Tuesday, September 25, 2007

"Hamlet" - September 2007

What a mixed bag this turned out to be, and what mixed reactions it provoked. But before diving in, I do need to be upfront about my previous relationship with "Hamlet", in that I don't have one. I've never seen it performed until tonight. I've never read it. I've never even read notes on it for school. But I do like to see Shakespeare done well and was looking forward to eradicating this unintentional (and quite honestly embarrassing) gap in my theatregoing experience.

But even with my less than passing familiarity with the play, I was aware that it doesn't normally start with "To be, or not to be..." I understand that this, and the absence of Rosencrantz were the major changes to the piece, but I'm hardly an authority, so I'll leave that for others to comment on.

What I am happier discussing is the performances that we saw from the Citizens Theatre Company. I really enjoyed Andrew Clark's "Hamlet" which was always engaging and at times evoked the menace and gallusness of Hamlet as done by Robert Carlyle in the style of Begbie from Trainspotting.

Barrie Hunter was entertaining as "Polonius" and was a show stealer in his role as the Gravedigger which was played very cleverly solo, with only a skull for his on-stage partner. The 4th wall came tumbling as he addressed the audience in a music hall style to much delight - with the possible exception of a couple in the front row who found themselves suddenly damp.

As "Claudius", John Kazek gave a weighty performance but while his quiet delivery of some lines may have brought out a deeper aspect of the character, I suspect the dialogue will have been lost to much of the audience. Fletcher Mathers did well as "Gertrude" to convey her difficult relationship with "Hamlet" as it developed over the course of the play.

Sam Heughan as "Guildenstern" and Mark Wood as "Laertes" both disappointed, giving performances that seemed fixed and unresponsive and definitely acted. Samantha Young's "Ophelia" appeared soulless and almost disinterested for much of the time although when she was finally brought to life by madness, Young produced a beautiful, moving and memorable performance of her final scenes. It's such a pity the spark wasn't ignited earlier.

Guy Hollands' direction is a prime example of how the production is at turns wonderful and woeful. The first section of the 'play within the play' is presented effectively as silhouettes on sheeting to great comic effect. But we then have the clowns front and centre with 'enhanced' prosthetic genitalia. In a normal audience this would provide a moment or two of humour and the audience would move on with the scene but it's a terribly miss-judged set piece for a production that will no doubt regularly be half filled by school parties as it was tonight. The nudges and giggles continue for several minutes after the action has moved on, much to the distraction and irritation of the remainder of the audience. And it's a shame, as for the most part the school parties tonight were well behaved and their reaction to that section was wholly predictable.

While undeniably striking, the main response to the set was almost certainly - What is it? as the huge copper triangle with holes cut out was lowered and raised. Waldorf suspects it was representative of Swiss cheese in The Mousetrap, but I'm unconvinced. The "Ghost" was effectively realised and well lit, although the dry ice was seriously overdone.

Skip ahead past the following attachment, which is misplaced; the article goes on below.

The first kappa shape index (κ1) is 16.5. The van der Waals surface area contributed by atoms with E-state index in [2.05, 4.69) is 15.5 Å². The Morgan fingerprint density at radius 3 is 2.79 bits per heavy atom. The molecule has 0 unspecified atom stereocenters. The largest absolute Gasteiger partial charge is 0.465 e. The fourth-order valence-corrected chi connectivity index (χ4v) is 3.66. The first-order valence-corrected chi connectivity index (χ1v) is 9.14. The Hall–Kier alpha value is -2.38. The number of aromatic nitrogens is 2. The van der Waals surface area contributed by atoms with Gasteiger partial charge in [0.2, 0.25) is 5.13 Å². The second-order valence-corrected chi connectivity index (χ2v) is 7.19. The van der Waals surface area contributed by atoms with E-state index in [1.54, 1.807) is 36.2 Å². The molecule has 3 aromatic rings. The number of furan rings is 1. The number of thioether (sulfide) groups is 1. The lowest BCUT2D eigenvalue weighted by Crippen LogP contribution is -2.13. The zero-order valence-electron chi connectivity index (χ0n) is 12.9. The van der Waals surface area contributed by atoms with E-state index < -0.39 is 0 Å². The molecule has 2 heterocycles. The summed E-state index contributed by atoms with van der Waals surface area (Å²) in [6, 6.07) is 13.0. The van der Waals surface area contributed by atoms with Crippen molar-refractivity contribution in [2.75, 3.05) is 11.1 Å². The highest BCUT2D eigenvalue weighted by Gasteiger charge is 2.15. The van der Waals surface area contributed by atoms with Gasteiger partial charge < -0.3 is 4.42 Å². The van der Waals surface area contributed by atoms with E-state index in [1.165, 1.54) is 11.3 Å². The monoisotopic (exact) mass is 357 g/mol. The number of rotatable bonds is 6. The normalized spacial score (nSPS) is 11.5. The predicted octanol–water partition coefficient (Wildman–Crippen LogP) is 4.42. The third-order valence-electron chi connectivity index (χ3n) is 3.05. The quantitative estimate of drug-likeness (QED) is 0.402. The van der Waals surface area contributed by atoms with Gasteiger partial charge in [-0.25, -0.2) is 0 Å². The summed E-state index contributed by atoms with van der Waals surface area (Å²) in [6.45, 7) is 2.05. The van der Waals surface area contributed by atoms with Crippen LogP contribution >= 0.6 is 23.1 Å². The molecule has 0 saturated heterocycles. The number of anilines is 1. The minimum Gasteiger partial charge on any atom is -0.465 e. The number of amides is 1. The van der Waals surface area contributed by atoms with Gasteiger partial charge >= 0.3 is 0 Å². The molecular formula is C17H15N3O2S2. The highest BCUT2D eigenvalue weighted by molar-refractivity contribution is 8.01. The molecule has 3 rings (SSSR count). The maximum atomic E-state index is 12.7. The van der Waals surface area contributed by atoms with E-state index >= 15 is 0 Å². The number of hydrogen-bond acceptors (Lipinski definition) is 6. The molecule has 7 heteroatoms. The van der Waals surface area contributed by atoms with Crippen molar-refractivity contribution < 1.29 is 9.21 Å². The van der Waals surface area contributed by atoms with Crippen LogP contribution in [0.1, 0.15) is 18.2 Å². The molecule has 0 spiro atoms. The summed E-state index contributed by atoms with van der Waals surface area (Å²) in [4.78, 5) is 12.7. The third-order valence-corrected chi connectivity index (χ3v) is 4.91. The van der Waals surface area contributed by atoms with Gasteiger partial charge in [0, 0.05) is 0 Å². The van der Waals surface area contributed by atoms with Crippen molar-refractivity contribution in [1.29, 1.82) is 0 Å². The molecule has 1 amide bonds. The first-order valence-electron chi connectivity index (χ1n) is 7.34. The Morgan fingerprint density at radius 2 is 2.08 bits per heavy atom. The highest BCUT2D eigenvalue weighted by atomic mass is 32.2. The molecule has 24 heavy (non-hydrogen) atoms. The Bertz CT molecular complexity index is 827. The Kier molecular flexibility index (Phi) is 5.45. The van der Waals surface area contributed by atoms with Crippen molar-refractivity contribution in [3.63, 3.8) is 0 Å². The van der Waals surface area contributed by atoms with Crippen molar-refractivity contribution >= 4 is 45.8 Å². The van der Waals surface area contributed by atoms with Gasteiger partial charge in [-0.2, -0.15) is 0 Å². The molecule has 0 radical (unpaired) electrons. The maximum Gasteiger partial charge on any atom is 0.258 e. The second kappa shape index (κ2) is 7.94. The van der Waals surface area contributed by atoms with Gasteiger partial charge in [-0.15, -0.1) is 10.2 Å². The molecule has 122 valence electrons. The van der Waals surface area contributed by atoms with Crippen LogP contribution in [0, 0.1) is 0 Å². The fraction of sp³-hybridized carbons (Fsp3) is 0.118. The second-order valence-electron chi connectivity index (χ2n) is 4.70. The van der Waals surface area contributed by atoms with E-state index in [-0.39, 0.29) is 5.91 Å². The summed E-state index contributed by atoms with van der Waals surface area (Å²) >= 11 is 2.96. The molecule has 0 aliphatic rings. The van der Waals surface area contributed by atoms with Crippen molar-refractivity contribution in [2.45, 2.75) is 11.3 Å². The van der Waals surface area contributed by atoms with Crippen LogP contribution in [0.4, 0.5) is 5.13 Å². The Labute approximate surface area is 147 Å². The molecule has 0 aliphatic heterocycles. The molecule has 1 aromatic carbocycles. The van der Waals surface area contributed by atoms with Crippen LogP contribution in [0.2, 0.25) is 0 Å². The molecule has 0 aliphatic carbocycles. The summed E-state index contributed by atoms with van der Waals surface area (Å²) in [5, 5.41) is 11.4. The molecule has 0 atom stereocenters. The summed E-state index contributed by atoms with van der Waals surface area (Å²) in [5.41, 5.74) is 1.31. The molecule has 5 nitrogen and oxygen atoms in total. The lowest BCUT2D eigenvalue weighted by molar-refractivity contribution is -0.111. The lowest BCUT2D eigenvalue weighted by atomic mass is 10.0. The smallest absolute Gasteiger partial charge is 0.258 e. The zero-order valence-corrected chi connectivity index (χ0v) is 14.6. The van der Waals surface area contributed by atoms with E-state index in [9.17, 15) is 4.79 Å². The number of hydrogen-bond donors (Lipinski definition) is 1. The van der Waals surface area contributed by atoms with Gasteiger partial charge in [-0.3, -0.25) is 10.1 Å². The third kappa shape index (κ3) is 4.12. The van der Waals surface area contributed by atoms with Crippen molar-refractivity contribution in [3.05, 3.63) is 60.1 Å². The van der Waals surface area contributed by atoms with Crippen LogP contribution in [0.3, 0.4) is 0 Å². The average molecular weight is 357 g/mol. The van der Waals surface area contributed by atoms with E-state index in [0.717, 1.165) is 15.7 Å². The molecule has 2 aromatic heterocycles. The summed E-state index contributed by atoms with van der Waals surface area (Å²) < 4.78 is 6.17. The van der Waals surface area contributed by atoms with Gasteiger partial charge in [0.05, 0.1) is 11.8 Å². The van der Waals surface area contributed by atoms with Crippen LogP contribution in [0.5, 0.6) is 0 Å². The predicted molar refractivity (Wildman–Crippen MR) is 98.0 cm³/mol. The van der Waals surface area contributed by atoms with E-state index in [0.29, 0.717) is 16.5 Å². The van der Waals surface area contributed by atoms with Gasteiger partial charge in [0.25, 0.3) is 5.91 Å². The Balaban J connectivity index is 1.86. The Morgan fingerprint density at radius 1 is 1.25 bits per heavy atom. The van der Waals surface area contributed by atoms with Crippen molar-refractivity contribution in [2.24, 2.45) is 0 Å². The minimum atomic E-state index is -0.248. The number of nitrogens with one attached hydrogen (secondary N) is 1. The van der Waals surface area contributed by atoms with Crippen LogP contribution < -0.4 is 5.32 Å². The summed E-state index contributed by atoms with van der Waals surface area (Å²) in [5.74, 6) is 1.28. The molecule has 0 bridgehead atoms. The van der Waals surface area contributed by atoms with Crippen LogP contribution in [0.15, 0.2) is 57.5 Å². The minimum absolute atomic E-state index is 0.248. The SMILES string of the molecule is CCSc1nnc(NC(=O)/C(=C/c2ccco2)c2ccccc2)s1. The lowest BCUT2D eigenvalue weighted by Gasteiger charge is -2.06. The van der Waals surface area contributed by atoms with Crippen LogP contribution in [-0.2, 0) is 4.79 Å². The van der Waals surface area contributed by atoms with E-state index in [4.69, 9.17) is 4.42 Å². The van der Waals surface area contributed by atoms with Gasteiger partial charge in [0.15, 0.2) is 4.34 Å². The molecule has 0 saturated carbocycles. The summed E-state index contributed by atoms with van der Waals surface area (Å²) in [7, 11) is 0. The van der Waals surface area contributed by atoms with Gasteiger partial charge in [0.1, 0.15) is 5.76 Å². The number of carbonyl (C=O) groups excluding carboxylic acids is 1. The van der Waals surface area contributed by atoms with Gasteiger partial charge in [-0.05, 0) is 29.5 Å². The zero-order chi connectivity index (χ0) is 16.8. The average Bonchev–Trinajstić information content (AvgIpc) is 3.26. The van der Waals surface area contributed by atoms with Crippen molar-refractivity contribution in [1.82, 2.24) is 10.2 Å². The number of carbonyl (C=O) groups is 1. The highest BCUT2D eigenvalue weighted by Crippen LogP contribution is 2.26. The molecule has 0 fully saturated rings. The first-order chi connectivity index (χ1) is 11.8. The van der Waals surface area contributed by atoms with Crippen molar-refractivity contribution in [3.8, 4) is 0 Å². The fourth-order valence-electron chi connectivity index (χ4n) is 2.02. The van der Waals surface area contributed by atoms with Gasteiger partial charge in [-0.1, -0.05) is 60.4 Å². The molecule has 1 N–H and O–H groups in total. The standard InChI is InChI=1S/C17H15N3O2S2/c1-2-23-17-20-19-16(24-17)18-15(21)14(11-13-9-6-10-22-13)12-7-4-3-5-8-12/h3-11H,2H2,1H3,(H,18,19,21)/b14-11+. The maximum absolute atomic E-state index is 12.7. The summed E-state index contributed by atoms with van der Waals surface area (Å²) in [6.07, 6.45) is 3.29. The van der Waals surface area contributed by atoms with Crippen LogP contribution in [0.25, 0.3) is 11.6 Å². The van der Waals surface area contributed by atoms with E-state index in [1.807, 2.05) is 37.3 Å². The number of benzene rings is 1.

Overall, Clark's "Hamlet" was effective and interesting enough to carry the production for me, with a bit of assistance from Kazek, Mathers and Hunter. I think Waldorf was less impressed.

Hamlet runs at the Citizens until 13th October.

4 Heckles

Anonymous said...

On the subject of school parties attending plays - couldn't theatres perhaps reserve a couple of matinees or weeknight performances especially for schools? I saw a production of Macbeth at the Theatre Royal a few years back where I was seated next to a few dozen teenagers who obviously had no interest in being there and made the evening extremely unpleasant for everyone around them. I don’t really think it’s acceptable to take money from people without at least informing them in advance that the theatre will be turned into a crèche for the evening – most people go the theatre to get away from their kids!

Bluedog said...

I agree that seeing lots of school parties in the same night you are can give cause for alarm, but on the whole they are well behaved and enthusiastic.

We went to see The Birthday Party in The Tron a while back, and the house was mostly school pupils - they were actually a fantastic audience: they sat still, listened, laughed, and clapped and whistled at the end like it was a goal at a football match.

On balance, I would certainly rather have them in on main performance nights rather than ghettoise them into special school performances. Going to the theatre, like eating in restaurants, is something children should be exposed to, and learn what is expected of them, at an early age.

Waldorf said...

In our case we fully expected that there would be school parties at the theatre that night. If you go to see something that's on the school curiculum midweek then it's to be expected. Our hearts did sink a little when we saw buses pull up though.

What didn't help on the night was the inability of the accompanying teachers to organise the seating (could they not have give the pupils seat numbers in advance). Musical chairs had nothing on this.

Overall the 'young people' have been better behaved than some of their elders, who really should know better.

Bluedog said...

Time and again the youngsters have behaved better than their elders! So true.